Gaddafi has ruled Libya for 42 years and sees no reason why this rule should not continue. Contrary to Western media assertions he still has a lot of support amongst his home tribe (near the town of Sirte) and the desert (black African) tribes in the south of Libya (the Fezzan area). .
His army has failed to crush the rebellion, but is still, as yet, undefeated. If Gaddafi can maintain a political or military presence then he (or at least his son Saif) may be able to hang onto same political power, especially if the enemy can be divided and played off against one another. He is determined not to leave the country, especially as that may well mean an appointment in The Hague for war crimes.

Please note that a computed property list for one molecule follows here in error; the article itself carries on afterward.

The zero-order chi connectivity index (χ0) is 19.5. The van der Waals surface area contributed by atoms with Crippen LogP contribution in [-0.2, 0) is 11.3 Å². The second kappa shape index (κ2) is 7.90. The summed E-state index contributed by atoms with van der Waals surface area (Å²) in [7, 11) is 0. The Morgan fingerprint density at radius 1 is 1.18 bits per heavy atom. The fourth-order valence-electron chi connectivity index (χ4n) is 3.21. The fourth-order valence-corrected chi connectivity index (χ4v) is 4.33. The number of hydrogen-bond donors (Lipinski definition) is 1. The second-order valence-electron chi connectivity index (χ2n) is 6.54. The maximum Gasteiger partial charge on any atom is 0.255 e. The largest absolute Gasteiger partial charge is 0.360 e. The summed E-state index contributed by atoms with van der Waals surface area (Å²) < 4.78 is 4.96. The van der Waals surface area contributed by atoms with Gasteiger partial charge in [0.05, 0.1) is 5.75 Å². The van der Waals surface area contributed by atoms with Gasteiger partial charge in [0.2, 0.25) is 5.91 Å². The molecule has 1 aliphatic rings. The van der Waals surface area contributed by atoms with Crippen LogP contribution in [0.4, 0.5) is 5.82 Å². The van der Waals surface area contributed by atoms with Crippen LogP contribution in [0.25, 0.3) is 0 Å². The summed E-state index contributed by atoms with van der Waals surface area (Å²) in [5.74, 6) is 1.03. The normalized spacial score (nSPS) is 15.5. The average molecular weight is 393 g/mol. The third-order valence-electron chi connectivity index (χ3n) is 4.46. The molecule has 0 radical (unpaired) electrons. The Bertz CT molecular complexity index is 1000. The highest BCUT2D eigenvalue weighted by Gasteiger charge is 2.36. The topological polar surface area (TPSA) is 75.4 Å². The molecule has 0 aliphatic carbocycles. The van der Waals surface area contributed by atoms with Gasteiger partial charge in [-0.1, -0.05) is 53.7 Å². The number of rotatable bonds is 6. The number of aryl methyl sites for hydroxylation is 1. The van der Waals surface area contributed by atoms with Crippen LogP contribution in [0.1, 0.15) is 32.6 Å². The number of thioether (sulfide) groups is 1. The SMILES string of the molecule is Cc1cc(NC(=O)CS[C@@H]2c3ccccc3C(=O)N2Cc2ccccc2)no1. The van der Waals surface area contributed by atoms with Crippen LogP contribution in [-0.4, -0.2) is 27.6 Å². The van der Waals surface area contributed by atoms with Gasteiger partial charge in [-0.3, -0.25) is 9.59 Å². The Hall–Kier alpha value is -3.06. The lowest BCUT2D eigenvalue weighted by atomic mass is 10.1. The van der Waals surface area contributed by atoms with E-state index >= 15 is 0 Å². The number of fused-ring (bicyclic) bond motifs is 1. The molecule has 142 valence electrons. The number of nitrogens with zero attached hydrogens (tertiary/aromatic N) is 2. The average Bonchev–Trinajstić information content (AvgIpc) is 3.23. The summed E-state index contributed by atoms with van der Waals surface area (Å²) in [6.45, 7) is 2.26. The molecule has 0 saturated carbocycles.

Rumor in the Arab world has it that Gaddafi’s son Saif was planning a coup (possibly with the connivance of Gaddafi) at the beginning of March in which Gaddafi would be replaced by Saif, and go into semi-retirement, working on his cause of African unity, whilst Saif took over the reins of power. When pre-empted by the revolt, many of Saif’s co-conspirators fled to Benghazi and formed the basis of the National Transitional Council.